Trade Cases

Letter to the Editor: ‘Where is the Threat?’

Written by Tim Triplett

As if it is not enough to call every ton of imported steel “dumped,” “subsidized” or “unfairly priced,” steelmakers are now using a scare tactic by telling our politicians we need a strong domestic steel industry in the interest of national security. As a Bloomberg report pointed out, less than 3 percent of the steel consumed in the USA is going into the defense industry. Even the energy sector consumes only about 6 percent. That’s about 1 million tons for these two important industries. Where is the threat?

Of the 10 largest exporters of steel into the USA, eight are close allies, which includes about 25 percent coming from our NAFTA partners, who also happen to be the destination of 85 percent of our steel exports. Three of these are NATO members. Take out Russia and China if you want, but other than this where is the threat?

If a healthy domestic steel industry is so important for our national steel security, why have the majority of the expansions and acquisitions in the last decade been done by foreign companies such as ArcelorMittal, ThyssenKrupp, Evraz, NLMK, Essar, JSW, Vale and Gerdau? With the exception of Nucor and Big River, no domestic steelmaker has made a major expansion. The last blast furnace built in the USA was in 1967 in Burns Harbor.

After WWII, the USA was the major industrial powerhouse in steelmaking and steel processing. We lost names such as Bethlehem Steel, Republic Steel, Armco, Lukens and others. While competition from imports certainly played a role, it was mostly due to old technologies, high wages and outdated equipment that these companies went out of business. Steelmaking equipment used to be made in the USA; today almost everything is imported.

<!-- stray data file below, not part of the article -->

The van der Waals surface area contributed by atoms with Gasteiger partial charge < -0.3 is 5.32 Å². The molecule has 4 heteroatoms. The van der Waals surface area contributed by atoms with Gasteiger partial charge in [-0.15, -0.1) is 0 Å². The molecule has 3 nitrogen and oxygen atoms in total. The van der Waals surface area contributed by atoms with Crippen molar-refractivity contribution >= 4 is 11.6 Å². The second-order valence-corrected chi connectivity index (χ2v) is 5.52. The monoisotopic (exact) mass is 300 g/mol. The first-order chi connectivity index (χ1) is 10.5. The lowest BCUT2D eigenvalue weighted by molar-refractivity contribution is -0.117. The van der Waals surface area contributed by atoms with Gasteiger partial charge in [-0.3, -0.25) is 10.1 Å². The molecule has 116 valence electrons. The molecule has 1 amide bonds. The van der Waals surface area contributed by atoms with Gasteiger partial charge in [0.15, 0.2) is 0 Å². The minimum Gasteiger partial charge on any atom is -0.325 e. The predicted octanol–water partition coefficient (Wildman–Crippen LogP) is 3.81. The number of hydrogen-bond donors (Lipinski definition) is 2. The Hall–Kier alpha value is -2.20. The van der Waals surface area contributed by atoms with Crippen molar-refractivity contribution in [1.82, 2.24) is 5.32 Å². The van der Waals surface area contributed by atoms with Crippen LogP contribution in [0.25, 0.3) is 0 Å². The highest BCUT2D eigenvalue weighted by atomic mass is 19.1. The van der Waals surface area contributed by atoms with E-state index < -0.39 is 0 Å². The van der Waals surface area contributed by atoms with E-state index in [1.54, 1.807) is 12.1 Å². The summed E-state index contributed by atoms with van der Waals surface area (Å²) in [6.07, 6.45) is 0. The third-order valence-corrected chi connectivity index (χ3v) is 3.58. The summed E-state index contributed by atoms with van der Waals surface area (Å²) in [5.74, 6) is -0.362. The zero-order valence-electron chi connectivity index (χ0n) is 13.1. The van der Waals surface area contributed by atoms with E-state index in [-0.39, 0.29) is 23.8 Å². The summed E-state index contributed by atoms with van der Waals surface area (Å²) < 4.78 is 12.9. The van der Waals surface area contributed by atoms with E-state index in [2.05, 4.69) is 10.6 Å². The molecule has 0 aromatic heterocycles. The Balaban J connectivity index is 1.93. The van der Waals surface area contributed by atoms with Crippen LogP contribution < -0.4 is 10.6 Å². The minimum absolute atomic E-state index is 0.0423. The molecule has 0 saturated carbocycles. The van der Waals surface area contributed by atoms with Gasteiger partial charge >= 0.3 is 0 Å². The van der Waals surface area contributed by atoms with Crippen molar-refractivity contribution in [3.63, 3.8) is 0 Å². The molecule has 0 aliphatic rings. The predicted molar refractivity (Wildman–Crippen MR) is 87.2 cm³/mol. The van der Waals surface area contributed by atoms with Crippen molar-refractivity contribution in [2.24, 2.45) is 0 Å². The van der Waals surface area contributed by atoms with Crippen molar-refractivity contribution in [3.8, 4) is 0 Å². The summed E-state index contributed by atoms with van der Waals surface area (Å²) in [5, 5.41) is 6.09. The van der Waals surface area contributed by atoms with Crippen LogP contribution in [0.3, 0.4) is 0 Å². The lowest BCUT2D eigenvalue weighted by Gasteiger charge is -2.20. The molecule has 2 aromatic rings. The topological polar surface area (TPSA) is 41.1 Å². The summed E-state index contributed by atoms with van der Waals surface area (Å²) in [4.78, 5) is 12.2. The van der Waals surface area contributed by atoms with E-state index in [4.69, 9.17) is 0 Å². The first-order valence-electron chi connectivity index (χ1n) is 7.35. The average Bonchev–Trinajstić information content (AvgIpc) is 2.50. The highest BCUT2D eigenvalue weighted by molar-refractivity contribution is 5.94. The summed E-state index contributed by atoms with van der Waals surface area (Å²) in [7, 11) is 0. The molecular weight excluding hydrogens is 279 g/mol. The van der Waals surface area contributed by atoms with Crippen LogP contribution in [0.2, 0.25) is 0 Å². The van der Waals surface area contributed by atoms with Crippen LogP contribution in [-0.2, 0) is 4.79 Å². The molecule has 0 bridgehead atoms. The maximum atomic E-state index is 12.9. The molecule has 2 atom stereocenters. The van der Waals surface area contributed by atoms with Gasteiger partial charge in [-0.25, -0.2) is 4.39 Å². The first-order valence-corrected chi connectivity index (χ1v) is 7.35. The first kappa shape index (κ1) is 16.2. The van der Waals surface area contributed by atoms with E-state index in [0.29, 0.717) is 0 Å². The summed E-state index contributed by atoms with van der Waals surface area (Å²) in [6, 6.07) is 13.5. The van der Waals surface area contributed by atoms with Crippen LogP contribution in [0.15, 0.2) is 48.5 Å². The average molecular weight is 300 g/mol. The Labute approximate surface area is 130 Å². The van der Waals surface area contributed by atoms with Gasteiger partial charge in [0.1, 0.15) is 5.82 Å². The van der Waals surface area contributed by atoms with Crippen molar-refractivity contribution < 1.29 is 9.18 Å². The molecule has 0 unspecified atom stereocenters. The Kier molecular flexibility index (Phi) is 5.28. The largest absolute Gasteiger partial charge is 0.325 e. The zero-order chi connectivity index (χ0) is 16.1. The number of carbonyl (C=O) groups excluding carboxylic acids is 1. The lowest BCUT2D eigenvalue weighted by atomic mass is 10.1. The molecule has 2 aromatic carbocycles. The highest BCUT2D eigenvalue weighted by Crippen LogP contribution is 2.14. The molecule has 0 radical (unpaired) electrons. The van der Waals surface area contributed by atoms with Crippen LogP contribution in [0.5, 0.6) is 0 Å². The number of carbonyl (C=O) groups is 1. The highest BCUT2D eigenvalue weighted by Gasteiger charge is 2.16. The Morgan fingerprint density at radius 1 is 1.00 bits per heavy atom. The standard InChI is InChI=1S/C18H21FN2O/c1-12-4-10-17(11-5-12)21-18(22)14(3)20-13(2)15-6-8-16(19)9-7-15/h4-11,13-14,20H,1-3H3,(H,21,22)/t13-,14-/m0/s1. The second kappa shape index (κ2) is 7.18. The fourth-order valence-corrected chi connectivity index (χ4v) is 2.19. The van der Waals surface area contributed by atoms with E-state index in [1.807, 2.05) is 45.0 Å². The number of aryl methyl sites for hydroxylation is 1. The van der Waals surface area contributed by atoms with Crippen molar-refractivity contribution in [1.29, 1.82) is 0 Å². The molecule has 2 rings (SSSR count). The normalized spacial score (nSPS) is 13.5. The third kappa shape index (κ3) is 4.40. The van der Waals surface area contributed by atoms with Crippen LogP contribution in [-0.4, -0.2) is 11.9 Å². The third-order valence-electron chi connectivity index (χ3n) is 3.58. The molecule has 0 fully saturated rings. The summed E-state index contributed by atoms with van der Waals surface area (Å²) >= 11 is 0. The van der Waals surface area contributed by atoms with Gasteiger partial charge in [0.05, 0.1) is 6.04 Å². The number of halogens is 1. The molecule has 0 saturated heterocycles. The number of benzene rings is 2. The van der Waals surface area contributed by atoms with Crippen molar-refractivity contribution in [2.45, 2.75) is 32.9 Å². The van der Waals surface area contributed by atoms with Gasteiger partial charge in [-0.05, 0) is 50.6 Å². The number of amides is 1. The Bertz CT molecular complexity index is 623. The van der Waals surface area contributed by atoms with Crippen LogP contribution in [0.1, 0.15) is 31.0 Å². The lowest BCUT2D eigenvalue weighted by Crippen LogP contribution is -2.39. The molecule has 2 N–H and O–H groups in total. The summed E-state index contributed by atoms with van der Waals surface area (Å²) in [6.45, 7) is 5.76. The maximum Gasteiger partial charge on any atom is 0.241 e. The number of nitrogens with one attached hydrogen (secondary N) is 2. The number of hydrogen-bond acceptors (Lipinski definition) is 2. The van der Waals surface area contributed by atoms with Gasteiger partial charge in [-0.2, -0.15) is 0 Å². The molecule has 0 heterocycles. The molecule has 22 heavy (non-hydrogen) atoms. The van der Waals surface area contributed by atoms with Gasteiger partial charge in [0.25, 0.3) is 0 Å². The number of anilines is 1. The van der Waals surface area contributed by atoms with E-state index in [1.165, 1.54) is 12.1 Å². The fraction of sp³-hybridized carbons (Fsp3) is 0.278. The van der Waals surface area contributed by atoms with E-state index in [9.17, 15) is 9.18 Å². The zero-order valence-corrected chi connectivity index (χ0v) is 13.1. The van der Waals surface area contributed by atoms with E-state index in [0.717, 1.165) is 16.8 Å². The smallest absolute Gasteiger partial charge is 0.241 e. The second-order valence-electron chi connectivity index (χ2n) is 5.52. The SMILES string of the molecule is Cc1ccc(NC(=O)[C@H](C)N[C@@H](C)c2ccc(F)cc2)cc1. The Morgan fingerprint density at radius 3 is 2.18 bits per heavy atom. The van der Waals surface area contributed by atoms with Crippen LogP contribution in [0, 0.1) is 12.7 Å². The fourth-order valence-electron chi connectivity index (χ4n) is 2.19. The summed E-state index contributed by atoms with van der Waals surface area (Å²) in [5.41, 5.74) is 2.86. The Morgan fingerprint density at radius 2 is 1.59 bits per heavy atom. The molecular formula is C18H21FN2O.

The U.S. steel industry has looked for help from Washington for over 50 years. Except for Nucor, SDI, Big River and possibly CMC, most companies are too weak financially to engage in modernization.

Closing the borders to imports is not going to be the solution. It will only kill a lot more jobs in other industries than can possibly be saved in the steel industry. 

Steel Trader

(name withheld on request)

Note: Steel Market Update welcomes letters to the editor. SMU will honor authors’ requests for confidentiality in cases where they may suffer repercussions for expressing their views. We reserve the right to edit comments for style and clarity, and to decline to publish letters we feel are inaccurate or inappropriate.

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